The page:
“Nature is built quantum mechanically,” says Fellow Jun Ye, who wants to understand the connections between atoms and molecules in complex systems such as liquids and solids (aka condensed matter). He says that the whole Universe is made of countless interacting particles, and it would be impossible to figure out the myriad connections between them one particle at a time, either theoretically or experimentally. Fortunately, in 1986 Richard Feynman envisioned a work-around for the challenge of...
Sharing the Adventure of Science
Published: 01-03-2011
Graduate students or research associates at JILA have the option of signing up to help teach after-school science classes to elementary and middle school students in the St. Vrain School District. The volunteers expect to stimulate the children to learn to think critically, enjoy science activities, and become confident in their own abilities to master difficult concepts. What they may not anticipate at first is that they will learn some important skills themselves, including the ability to...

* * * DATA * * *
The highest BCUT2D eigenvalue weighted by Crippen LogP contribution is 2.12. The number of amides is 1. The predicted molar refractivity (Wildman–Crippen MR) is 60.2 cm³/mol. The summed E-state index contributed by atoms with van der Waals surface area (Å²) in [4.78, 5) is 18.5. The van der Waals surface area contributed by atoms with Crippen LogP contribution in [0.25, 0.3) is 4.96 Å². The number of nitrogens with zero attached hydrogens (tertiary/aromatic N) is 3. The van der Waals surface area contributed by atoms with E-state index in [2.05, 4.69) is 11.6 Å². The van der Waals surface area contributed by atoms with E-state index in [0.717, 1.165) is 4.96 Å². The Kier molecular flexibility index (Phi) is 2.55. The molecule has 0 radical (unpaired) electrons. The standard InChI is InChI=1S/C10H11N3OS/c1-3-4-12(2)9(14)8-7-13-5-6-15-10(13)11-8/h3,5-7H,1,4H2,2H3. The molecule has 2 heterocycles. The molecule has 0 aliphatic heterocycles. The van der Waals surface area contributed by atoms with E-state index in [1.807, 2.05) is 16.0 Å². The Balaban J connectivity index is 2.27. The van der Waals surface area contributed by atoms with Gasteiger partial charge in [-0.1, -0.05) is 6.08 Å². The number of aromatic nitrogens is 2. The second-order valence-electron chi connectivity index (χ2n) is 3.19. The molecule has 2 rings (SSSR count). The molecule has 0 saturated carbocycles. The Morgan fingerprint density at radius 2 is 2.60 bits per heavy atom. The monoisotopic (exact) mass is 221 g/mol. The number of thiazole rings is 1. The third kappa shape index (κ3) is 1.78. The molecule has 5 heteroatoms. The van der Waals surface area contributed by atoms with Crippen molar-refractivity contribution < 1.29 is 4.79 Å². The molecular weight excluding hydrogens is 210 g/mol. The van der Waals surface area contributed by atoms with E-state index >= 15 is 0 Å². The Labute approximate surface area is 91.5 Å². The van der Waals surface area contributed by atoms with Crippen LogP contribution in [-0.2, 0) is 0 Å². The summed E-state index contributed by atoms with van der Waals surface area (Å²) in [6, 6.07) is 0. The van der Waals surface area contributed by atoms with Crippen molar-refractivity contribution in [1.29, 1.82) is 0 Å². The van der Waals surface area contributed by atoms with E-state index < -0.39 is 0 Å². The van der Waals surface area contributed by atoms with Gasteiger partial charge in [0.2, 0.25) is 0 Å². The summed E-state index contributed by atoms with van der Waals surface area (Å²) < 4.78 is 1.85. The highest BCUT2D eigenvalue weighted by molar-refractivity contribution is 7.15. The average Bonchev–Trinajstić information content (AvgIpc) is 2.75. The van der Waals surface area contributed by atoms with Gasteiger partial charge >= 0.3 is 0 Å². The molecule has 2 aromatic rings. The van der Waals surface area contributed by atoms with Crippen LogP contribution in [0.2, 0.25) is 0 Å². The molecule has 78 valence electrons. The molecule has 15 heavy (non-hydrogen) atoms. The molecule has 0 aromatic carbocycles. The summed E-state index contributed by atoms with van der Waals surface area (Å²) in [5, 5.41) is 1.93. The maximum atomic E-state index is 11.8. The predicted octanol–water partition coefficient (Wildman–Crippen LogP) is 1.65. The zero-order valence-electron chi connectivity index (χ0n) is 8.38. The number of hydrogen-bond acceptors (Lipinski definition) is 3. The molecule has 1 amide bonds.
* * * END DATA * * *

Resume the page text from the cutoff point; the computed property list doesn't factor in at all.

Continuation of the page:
Rainbows of Soft X-Rays
Published: 12-06-2010
The vision of a tabletop x-ray laser has taken a giant step into reality, thanks to Tenio Popmintchev, Ming-Chang Chen and their colleagues in the Kapteyn/Murnane group. By focusing a femtosecond laser into a gas, Popmintchev and Chen generated many colors of x-rays at once, in a band that stretched from the extreme ultraviolet into the soft x-ray region of the electromagnetic spectrum, spanning wavelengths of ranging from about 6 to 2.5 nm. This broad x-ray band has so many different colors...
Sayonara Demolition Man
Published: 11-30-2010
The secret for reducing quantum noise in a precision measurement of spins in a collection of a million atoms is simple: Pre-measure the quantum noise, then subtract it out at the end of the precision measurement. The catch is not to do anything that detects and measures the spins of individual atoms in the ensemble. If states of individual atoms are measured, then those atoms stop being in a superposition and the subsequent precision measurement will be ruined. So, whatever measurement...